It may be a great bike but it’s a shame it comes from Halfords. They are “box shifters” who detract from businesses who are real specialists.

    Yep. Halfords are doing as much to kill the LBS as the internet.

    Premier Icon ampthill
    Full Member

    Aren’t Halfords a local bike shop?

    Premier Icon Matthew Hornby
    Full Member

    Halfords is one of our better local bike shops. There’s a motor factors that expanded into bikes and repairs a few years ago which is decent too, but after that you’ve got a traditional bike shop with opening times entirely at the whim of the owner, who’s standard response to even the most basic spares is, ‘I’ll get it from the wholesalers on Thursday’. Oh yes and there’s also…

    Dave Hinde. 😱

    The lads in Halfords are quite helpful and interested.

    Premier Icon acyclist
    Free Member

    Yep – my local halfords guys are really nice and have helped me several times by lending me a tool or finding a small part for me.

    by contrast my two nearest LBSs couldn’t give a toss unless you are after an eBike.

    Premier Icon footflaps
    Full Member

    Aren’t Halfords a local bike shop?

    +1

    Brand snobbery (of the bike shop kind). When Tesco wanted to open a mini market next to the local coop half the town was up in arms as it was ‘Tesco’. Apparently Sainsbury, Londis, Coop are absolutely fine, but Tesco selling the exact same stuff in the exact same way, at near enough the same prices is killing the high street.

    I’ve bought loads from our local Halford bike shop – excellent service.

    Premier Icon Josh
    Free Member

    Gloves. I know not everyone rides with them, but for any beginner they should surely at least be on the ‘other stuff’ list? Saving one’s palms from the inevitable early spills,

    I’ve warn gloves ever since the local shop got a number of phonecalls asking if the paper boy (me) was okay.

    I like to think it was the guardian readers and that all the telegraph/mail readers just filed it under a good honest days graft for a tenner a week

    Premier Icon zerocool
    Free Member

    People that are new to biking (calling them Noobs isn’t very inclusive and inviting if they’re reading this and makes us seem a bit dickish) are probably better off buying a decent new budget bike that going second hand as there are lots of people selling truly trashed bikes for too much money.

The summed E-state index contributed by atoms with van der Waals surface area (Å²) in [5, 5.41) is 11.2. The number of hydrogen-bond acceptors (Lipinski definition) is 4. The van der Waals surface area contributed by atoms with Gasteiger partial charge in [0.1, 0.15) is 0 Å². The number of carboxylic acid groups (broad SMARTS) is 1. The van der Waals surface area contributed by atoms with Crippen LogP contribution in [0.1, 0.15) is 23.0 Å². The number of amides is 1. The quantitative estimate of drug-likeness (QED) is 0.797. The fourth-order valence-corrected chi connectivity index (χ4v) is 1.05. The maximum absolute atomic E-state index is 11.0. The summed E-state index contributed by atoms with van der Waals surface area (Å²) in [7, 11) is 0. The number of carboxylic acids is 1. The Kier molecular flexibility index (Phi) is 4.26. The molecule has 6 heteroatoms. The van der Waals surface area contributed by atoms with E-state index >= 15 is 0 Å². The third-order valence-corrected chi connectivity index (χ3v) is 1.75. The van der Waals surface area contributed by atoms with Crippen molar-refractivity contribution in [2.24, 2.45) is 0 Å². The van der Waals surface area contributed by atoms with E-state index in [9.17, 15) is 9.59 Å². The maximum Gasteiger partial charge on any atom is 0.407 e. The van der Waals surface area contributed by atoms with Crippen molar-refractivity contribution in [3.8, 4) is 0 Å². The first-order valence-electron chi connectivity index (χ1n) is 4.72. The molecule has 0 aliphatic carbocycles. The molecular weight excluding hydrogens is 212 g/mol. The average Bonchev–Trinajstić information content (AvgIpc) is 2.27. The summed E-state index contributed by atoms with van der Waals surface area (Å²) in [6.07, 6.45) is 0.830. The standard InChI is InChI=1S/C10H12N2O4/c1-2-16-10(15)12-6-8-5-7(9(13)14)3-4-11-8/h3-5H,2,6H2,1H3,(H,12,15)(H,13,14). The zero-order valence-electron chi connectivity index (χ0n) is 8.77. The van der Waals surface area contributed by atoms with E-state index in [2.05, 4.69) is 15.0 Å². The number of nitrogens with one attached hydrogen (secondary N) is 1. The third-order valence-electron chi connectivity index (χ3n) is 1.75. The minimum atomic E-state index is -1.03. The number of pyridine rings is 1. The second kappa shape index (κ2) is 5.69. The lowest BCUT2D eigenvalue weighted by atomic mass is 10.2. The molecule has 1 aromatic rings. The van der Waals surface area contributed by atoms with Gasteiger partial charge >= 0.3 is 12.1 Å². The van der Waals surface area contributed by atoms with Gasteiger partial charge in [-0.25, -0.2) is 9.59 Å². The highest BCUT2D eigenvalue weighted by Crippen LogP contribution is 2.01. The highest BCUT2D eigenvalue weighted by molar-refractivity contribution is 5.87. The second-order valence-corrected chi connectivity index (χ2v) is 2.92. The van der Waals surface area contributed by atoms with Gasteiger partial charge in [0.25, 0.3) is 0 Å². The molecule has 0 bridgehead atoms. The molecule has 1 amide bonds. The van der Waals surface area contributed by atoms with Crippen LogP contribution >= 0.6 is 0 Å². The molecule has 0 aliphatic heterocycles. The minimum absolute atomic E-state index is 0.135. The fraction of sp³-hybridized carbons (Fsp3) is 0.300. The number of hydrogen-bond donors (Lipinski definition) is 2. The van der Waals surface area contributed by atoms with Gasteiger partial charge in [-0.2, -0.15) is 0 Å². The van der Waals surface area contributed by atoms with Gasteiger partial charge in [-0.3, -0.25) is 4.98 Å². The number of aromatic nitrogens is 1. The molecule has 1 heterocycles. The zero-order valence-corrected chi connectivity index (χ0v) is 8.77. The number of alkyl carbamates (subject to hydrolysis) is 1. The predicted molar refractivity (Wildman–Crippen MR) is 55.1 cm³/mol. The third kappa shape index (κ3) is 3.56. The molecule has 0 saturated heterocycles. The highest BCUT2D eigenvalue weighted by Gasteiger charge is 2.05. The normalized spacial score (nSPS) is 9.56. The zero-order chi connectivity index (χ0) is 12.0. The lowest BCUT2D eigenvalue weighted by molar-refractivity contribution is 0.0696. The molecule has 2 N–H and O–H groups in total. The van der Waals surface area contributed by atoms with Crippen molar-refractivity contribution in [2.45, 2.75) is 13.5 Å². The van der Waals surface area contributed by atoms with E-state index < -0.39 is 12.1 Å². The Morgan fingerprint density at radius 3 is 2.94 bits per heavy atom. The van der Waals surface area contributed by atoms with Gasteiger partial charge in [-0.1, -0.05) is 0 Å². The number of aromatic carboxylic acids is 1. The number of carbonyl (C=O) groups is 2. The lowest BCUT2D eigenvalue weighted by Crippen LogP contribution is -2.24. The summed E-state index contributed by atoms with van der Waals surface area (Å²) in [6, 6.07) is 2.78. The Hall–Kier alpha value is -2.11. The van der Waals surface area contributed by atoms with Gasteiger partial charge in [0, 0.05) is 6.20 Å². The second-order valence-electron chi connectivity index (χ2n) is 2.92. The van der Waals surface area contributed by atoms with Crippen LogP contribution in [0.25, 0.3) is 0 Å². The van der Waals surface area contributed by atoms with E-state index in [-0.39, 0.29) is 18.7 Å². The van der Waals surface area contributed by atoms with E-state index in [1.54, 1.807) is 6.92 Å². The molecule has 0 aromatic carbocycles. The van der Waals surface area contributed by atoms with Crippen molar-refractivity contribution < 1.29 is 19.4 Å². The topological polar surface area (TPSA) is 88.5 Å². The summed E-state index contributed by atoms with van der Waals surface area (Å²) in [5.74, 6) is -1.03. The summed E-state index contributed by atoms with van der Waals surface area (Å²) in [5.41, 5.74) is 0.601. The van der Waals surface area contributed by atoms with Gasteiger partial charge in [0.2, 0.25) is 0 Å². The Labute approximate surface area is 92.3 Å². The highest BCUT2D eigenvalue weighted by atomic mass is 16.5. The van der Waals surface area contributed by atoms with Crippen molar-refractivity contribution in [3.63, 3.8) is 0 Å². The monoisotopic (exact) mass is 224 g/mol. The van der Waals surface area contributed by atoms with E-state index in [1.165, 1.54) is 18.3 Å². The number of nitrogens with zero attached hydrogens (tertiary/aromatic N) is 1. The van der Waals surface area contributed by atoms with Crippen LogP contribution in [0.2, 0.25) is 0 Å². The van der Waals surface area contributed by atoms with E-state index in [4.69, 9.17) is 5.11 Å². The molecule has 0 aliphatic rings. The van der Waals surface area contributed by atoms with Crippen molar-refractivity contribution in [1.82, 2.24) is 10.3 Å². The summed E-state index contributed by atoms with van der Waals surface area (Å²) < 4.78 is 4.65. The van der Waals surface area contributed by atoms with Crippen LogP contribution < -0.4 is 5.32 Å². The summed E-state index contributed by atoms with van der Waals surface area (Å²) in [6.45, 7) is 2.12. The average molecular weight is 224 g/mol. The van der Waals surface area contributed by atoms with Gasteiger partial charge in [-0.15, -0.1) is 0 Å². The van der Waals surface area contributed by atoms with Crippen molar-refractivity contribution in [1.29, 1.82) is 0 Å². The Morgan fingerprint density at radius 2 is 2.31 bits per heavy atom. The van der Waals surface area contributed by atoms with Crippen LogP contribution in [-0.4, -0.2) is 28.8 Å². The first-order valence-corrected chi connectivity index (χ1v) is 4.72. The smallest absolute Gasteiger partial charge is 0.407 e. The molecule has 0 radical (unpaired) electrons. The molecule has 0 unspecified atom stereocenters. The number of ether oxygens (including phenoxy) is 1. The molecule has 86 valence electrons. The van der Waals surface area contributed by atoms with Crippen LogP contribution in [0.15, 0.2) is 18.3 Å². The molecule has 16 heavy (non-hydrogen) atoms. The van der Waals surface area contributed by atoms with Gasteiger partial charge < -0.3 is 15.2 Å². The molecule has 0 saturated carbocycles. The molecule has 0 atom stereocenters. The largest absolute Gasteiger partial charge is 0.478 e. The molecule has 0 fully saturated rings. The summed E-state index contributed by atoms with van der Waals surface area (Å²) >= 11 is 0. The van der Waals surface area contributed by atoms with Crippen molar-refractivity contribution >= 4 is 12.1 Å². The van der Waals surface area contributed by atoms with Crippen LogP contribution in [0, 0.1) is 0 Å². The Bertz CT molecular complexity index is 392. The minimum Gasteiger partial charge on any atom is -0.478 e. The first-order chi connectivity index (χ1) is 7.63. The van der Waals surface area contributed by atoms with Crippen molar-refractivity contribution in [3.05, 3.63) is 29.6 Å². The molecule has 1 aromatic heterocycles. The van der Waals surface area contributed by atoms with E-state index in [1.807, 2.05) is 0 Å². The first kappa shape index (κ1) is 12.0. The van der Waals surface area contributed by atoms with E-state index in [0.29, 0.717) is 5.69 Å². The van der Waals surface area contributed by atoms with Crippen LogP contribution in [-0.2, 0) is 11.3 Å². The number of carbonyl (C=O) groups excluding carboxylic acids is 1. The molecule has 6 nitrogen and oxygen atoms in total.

It’s a complete minefield if you don’t know what you’re looking at (Once you end up replacing the trashed drivetrain, servicing the forks, changing the brake pads, maybe getting an LBS to service the whole thing for you as you don’t know much about the above) your £850 FB marketplace/eBay bargain is looking rather expensive.

    If they buy something half decent like the Voodoo a or Calibre etc then they can try the sport out and upgrade or replace from there.

    Like it or not Halfords, Decathalon and Go Outdoors are gateways into the sport and to think otherwise is just snobbery.

    Premier Icon idlejon
    Full Member

    Aren’t Halfords a local bike shop?

    Only if you equate Tesco or Sainsburys to your local corner shop.

    Premier Icon aberdeenlune
    Free Member

    I agree with the comments about the media telling you what you need to promote business.
    Not sure why I need to make these additional purchases. Is this just marketing?
    What is wrong with bib shorts. Why do I need to wear mountain bike shorts over the top?
    Why are there no rear pockets on mountain bike tops? Is this just to make sure I buy a biking backpack?

    Premier Icon thegeneralist
    Full Member

    Liner shorts

    Nah!

    Been mountain biking for 37 years I think and only ever owned one pair of liner shorts, which I used about 5 times

    Horrid things.

    PS, can I come up Helvelyn with you on the test? Sounds like fun if you can find me another Voodoo 🙂

    Premier Icon boriselbrus
    Full Member

    It may be a great bike but it’s a shame it comes from Halfords. They are “box shifters” who detract from businesses who are real specialists. They offer poor advice on bikes, car seats and car parts in my experience. While they will have good staff members, the company as a whole seems not to have invested in training or even care about offering good service.

    Just not true I’m afraid.

    In the 2 years I worked for Halfords, I did a 1 day PDI course before which I wasn’t allowed to build bikes, a 2 day ebike repair course (never intended to be in depth, but just cover the basics) and a Technician course which was much better than either the Cytech 3 or Velotech Platinum Plus which I also have. Customer service was hammered in to us every day. We were told that we couldn’t compete with online retailers on price so we had to do it on service. Customer complaints were taken very seriously – visits from the area manager, making good with the customer, retraining etc.